The deformed animal menagerie
26 August 2002
The morning sun rose early for the limbless pig in the porcine enclosure. The vodka binge the previous night had not given the little pig an easy night's sleep. Although he knew that he'd be wanting more shut-eye by midday, it seemed best to get up now.
He rolled over and headbutted his drinking and sleeping companion, the albino pig with no eyes and no mouth. Although undisturbed by the rising bright light, the blind mute animal felt as rough as his limbless friend. Who needed a mouth when you could snort Poland's finest through your snout? But with the residues of Poland's finest sliding down his synapses (or so it felt), the albino felt it may have been better if he had been born without a nose too. Prevention of temptation at least.
"Come on - hup!" he heard his companion whisper. With a snort and then a shudder - a burning glob of snot and vodka had just dribbled out of his snout - the albino lifted his limbless buddy onto his back. Together the two rode on out of the sty, through the dew on the grass and towards the mud bath for their morning scrub.
The pigs hadn't been the only animals getting merry that night. Over by the pond, the awakening ducks were also feeling penitent. Unlike the pigs, the ducks' tastes veered more towards the chemical. Every few months, when the flashbacks came too fast and bright and the comedowns too soon and harsh, they would detox. Pills and powders were refused in favour of natural plants when offered by Foxy, the local dealer (actually a cat rather than a fox, so not so much deformed as confused - hence her position on the edges of the menagerie). Good solids bricks of resin and bags of grass were bought instead. After a fortnight of getting extraordinarily stoned, the ducks would crave something stronger and Foxy would stock up on chemical derivatives again.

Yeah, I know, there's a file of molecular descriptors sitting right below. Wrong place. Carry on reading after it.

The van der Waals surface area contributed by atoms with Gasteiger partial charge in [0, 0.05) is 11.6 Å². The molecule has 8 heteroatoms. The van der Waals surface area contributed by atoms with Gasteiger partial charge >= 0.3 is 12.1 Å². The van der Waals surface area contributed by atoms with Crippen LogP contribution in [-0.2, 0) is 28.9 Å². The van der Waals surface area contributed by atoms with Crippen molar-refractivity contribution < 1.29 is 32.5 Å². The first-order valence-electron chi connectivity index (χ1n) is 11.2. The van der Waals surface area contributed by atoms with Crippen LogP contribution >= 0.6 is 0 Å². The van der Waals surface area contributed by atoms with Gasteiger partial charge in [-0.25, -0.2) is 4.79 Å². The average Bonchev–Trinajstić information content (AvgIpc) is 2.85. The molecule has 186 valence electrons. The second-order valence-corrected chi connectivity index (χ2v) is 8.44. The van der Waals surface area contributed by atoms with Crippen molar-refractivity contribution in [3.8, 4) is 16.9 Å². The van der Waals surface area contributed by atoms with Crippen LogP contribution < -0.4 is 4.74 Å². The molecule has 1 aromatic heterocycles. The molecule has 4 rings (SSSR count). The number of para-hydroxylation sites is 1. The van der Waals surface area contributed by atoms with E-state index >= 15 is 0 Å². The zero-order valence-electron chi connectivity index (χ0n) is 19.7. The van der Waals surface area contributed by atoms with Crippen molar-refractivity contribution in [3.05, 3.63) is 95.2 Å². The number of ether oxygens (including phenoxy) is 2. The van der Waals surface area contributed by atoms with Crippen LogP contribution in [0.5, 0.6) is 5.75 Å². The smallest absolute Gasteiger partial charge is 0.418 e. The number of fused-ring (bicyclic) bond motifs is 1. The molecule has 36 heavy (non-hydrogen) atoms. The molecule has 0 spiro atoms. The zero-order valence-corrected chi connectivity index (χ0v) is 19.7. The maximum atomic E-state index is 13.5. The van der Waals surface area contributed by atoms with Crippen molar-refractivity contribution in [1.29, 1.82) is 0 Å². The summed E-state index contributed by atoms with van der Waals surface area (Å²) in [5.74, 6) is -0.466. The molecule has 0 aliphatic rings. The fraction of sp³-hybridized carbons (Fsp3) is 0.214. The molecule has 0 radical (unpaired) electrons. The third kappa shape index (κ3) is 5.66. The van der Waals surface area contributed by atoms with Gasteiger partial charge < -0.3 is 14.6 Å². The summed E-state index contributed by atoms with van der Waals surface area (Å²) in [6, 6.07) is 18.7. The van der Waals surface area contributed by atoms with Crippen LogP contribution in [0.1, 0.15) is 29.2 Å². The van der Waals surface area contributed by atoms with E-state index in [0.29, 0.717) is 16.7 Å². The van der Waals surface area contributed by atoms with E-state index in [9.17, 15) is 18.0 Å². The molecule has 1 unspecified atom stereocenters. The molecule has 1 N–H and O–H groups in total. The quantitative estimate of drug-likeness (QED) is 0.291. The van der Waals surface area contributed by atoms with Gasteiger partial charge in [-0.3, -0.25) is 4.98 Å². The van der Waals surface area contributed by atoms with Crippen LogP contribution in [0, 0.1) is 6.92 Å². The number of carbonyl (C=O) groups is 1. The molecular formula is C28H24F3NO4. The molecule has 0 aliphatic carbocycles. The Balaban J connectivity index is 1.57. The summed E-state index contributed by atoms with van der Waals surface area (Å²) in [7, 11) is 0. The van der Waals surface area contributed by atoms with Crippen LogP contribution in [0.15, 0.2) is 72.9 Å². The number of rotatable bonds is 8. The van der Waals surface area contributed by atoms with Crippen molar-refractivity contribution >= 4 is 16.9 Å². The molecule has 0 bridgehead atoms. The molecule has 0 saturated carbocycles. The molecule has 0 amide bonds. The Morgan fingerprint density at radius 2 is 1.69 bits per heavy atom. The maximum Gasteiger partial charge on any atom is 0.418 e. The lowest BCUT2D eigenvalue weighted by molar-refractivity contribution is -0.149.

The ducks also lacked the constitution and self-control of the pigs. Even when the embroidered cockerel crowed for the third time, the brood quacked sulkily and continued to doze as a dazed yellow rubber heap on the side of the pond.
The pigs rolled and bathed in the cool mud; already the limbless one felt his headache dissipating. He swung himself round to see his companion happily kicking his trotters up. "Fancy a song?" he called. The albino nodded, and the pig without legs launched into an off-key version of "Mud, Glorious Mud".
There was a third pig left back in the sty. Despite being invited he had not joined the other two on their vodka binge, and had spent the night alone in the hay. The Count (he was of Czech aristocracy) had arrived in the menagerie three weeks previously and had yet to spend a night away from the sty with company. The first half of the Count's body was full and complete - head, trunk, one pair of trotters with which he could pull himself around. All pink and healthy. The second half was a cardboard cone which he withdrew into at night to sleep.